We also saw dozens of egrets and herons, which were beautiful albeit less impressive. The fact that they didn’t stun me with their looks and style has less to do with the birds than with familiarity on my part. Back home, we live near a marsh that is home to many egrets and great blue herons, so they’re commonplace for me — beautiful, but commonplace. Incidentally, they too returned from near extinction to a thriving population. Nature is so much more resilient than we are wont to give her credit for being.

Another thought, and this is a very un-PC one, so feel free to skip the next three paragraphs. In California, there are lots of Hispanic residents. You and I have seen the ones in LA, marching along to insist that they get full American benefits without uniting their hearts to America. We also have a lot of immigrants where I live, and an enormous number of them are illegals. And to be honest, I resent them. I feel as if they want to take my country away, not because they’re Hispanic, but because they don’t want to be Americans.

I find myself feeling very differently about Florida’s hispanic population. Rightly or wrongly, I assume that most of them are Cuban, and that they are (a) American citizens who are here legally and (b) that they love this country fiercely. I find that I don’t mind being surrounded by people speaking Spanish, and innumerable Spanish language stores and restaurants, because I don’t feel that my nation is being eaten away. I feel that these are people like me — immigrants or the children of immigrants who are simultaneously proud of their heritage and proud of America. They want to embrace America and thrive here, not come to America to leech away her benefits without contributing, not their labor, but their love.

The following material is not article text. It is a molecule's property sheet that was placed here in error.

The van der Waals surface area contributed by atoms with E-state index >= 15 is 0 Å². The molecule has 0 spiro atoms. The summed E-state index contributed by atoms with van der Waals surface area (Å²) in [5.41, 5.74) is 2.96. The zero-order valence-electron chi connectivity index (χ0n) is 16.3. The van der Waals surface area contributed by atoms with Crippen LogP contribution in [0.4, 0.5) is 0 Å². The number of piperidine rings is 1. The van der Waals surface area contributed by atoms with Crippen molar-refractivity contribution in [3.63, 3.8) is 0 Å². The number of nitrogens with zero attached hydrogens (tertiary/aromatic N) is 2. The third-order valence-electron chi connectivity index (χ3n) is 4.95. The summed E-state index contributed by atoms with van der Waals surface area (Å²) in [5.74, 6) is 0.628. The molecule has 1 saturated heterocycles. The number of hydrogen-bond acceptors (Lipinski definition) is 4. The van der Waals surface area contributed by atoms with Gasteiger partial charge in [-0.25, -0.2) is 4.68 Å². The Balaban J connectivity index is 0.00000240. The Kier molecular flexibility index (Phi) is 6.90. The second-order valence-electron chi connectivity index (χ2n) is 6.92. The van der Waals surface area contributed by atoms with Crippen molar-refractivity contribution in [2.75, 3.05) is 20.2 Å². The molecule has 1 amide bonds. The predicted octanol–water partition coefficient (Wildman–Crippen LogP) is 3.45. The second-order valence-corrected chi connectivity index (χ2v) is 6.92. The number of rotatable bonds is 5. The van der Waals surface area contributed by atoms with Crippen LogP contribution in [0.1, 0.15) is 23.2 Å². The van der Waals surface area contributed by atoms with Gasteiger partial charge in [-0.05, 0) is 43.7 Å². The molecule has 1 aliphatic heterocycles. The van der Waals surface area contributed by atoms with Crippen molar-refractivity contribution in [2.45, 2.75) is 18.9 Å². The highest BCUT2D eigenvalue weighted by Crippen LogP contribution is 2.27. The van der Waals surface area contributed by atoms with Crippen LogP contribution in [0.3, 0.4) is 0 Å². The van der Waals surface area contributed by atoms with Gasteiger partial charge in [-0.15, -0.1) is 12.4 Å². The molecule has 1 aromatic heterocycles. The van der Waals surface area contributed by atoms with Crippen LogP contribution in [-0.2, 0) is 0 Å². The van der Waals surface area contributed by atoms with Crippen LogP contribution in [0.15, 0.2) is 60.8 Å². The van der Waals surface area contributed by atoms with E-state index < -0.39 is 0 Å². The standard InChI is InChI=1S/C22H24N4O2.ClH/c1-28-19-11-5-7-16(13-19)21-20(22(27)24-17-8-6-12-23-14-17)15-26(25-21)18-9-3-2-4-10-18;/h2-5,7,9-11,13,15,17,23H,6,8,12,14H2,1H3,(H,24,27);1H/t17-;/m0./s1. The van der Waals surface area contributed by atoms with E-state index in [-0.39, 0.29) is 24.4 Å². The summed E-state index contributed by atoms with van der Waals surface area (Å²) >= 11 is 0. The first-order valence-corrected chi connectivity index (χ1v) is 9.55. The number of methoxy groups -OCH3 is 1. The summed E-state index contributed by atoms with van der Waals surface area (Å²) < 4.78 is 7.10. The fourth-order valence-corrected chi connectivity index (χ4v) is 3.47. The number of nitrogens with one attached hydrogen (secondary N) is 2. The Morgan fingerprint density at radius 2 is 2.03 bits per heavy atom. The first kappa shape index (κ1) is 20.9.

I’ve got to head up now and put myself to bed. I’m completely discombobulated time-wise. Because I’ve been working so frantically on projects lately, I’m very underslept. So, even though 9:00 p.m. Florida time should only be my 6:00 p.m. California time (meaning I should be tired), I’m midnight exhausted.

I’ll try to post again in a day or two. We’re visiting with a relative tomorrow, a very lovely and aged lady, so it should be a bit of a slow day. Then on to Orlando, where the madness begins.


Bookworm
http://bookwormroom.com/

Florida

A quick note from a Blackberry with a few impressions:

The Everglades are amazing.

Today’s kids get jaded quickly. A couple of hundred gators and they’re bored!

Navigators make travel in new places immeasurably easier. We’re
eating in a clean, friendly place, with two tired kids thanks to Navi.


Bookworm

http://bookwormroom.com/